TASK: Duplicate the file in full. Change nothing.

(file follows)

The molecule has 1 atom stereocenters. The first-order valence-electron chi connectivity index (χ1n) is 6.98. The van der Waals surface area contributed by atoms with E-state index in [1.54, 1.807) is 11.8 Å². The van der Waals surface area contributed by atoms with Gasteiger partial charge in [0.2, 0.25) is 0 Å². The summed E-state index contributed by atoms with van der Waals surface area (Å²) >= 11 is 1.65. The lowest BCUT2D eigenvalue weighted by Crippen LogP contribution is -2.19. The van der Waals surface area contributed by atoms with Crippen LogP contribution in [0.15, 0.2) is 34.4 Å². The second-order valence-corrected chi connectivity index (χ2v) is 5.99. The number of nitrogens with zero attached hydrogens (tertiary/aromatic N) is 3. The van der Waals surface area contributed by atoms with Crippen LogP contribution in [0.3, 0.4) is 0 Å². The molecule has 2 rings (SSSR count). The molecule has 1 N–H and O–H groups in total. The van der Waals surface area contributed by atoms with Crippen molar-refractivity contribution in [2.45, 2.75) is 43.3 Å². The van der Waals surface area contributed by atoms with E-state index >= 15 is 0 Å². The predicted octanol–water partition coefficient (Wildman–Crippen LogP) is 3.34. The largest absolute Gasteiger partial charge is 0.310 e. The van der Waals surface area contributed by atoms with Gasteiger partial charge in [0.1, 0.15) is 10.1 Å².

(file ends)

The molecule has 1 atom stereocenters. The first-order valence-electron chi connectivity index (χ1n) is 6.98. The van der Waals surface area contributed by atoms with E-state index in [1.54, 1.807) is 11.8 Å². The van der Waals surface area contributed by atoms with Gasteiger partial charge in [0.2, 0.25) is 0 Å². The summed E-state index contributed by atoms with van der Waals surface area (Å²) >= 11 is 1.65. The lowest BCUT2D eigenvalue weighted by Crippen LogP contribution is -2.19. The van der Waals surface area contributed by atoms with Crippen LogP contribution in [0.15, 0.2) is 34.4 Å². The second-order valence-corrected chi connectivity index (χ2v) is 5.99. The number of nitrogens with zero attached hydrogens (tertiary/aromatic N) is 3. The van der Waals surface area contributed by atoms with Crippen LogP contribution in [0.3, 0.4) is 0 Å². The molecule has 2 rings (SSSR count). The molecule has 1 N–H and O–H groups in total. The van der Waals surface area contributed by atoms with Crippen molar-refractivity contribution in [2.45, 2.75) is 43.3 Å². The van der Waals surface area contributed by atoms with E-state index >= 15 is 0 Å². The predicted octanol–water partition coefficient (Wildman–Crippen LogP) is 3.34. The largest absolute Gasteiger partial charge is 0.310 e. The van der Waals surface area contributed by atoms with Gasteiger partial charge in [0.1, 0.15) is 10.1 Å².